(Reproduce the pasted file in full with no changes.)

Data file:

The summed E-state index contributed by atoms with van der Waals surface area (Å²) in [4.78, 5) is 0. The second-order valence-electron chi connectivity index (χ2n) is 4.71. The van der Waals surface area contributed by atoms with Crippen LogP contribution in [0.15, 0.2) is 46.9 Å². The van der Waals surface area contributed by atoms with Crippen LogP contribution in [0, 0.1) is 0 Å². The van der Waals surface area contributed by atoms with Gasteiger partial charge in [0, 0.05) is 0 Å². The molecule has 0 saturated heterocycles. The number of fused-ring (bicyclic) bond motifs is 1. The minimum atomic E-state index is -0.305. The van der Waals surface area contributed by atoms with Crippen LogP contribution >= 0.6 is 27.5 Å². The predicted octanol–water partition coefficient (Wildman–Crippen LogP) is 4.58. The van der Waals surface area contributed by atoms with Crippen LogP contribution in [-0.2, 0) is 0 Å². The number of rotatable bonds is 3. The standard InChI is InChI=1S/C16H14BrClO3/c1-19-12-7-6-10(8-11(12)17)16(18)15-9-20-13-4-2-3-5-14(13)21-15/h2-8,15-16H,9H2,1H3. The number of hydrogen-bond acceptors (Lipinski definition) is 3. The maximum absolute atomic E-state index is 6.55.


The summed E-state index contributed by atoms with van der Waals surface area (Å²) in [4.78, 5) is 0. The second-order valence-electron chi connectivity index (χ2n) is 4.71. The van der Waals surface area contributed by atoms with Crippen LogP contribution in [0.15, 0.2) is 46.9 Å². The van der Waals surface area contributed by atoms with Crippen LogP contribution in [0, 0.1) is 0 Å². The van der Waals surface area contributed by atoms with Gasteiger partial charge in [0, 0.05) is 0 Å². The molecule has 0 saturated heterocycles. The number of fused-ring (bicyclic) bond motifs is 1. The minimum atomic E-state index is -0.305. The van der Waals surface area contributed by atoms with Crippen LogP contribution >= 0.6 is 27.5 Å². The predicted octanol–water partition coefficient (Wildman–Crippen LogP) is 4.58. The van der Waals surface area contributed by atoms with Crippen LogP contribution in [-0.2, 0) is 0 Å². The number of rotatable bonds is 3. The standard InChI is InChI=1S/C16H14BrClO3/c1-19-12-7-6-10(8-11(12)17)16(18)15-9-20-13-4-2-3-5-14(13)21-15/h2-8,15-16H,9H2,1H3. The number of hydrogen-bond acceptors (Lipinski definition) is 3. The maximum absolute atomic E-state index is 6.55.